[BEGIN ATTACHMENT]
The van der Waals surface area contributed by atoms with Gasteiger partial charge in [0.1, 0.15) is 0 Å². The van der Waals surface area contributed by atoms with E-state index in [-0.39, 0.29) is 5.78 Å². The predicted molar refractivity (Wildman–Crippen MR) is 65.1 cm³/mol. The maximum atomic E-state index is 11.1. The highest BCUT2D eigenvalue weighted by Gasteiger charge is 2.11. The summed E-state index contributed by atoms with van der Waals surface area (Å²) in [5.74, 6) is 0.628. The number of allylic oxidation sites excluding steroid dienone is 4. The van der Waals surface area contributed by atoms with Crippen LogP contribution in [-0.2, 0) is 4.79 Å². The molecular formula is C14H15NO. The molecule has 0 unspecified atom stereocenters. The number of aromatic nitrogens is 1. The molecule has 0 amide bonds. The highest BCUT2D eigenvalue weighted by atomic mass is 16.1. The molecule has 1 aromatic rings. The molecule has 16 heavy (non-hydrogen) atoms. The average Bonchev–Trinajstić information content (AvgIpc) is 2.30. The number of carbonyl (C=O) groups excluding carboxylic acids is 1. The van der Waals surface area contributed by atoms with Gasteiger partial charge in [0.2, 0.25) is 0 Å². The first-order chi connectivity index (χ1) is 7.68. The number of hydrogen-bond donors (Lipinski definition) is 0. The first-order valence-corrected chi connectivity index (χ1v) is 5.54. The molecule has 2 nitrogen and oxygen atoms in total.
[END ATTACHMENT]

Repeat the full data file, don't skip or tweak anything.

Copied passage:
The van der Waals surface area contributed by atoms with Gasteiger partial charge in [0.1, 0.15) is 0 Å². The van der Waals surface area contributed by atoms with E-state index in [-0.39, 0.29) is 5.78 Å². The predicted molar refractivity (Wildman–Crippen MR) is 65.1 cm³/mol. The maximum atomic E-state index is 11.1. The highest BCUT2D eigenvalue weighted by Gasteiger charge is 2.11. The summed E-state index contributed by atoms with van der Waals surface area (Å²) in [5.74, 6) is 0.628. The number of allylic oxidation sites excluding steroid dienone is 4. The van der Waals surface area contributed by atoms with Crippen LogP contribution in [-0.2, 0) is 4.79 Å². The molecular formula is C14H15NO. The molecule has 0 unspecified atom stereocenters. The number of aromatic nitrogens is 1. The molecule has 0 amide bonds. The highest BCUT2D eigenvalue weighted by atomic mass is 16.1. The molecule has 1 aromatic rings. The molecule has 16 heavy (non-hydrogen) atoms. The average Bonchev–Trinajstić information content (AvgIpc) is 2.30. The number of carbonyl (C=O) groups excluding carboxylic acids is 1. The van der Waals surface area contributed by atoms with Gasteiger partial charge in [0.2, 0.25) is 0 Å². The first-order chi connectivity index (χ1) is 7.68. The number of hydrogen-bond donors (Lipinski definition) is 0. The first-order valence-corrected chi connectivity index (χ1v) is 5.54. The molecule has 2 nitrogen and oxygen atoms in total.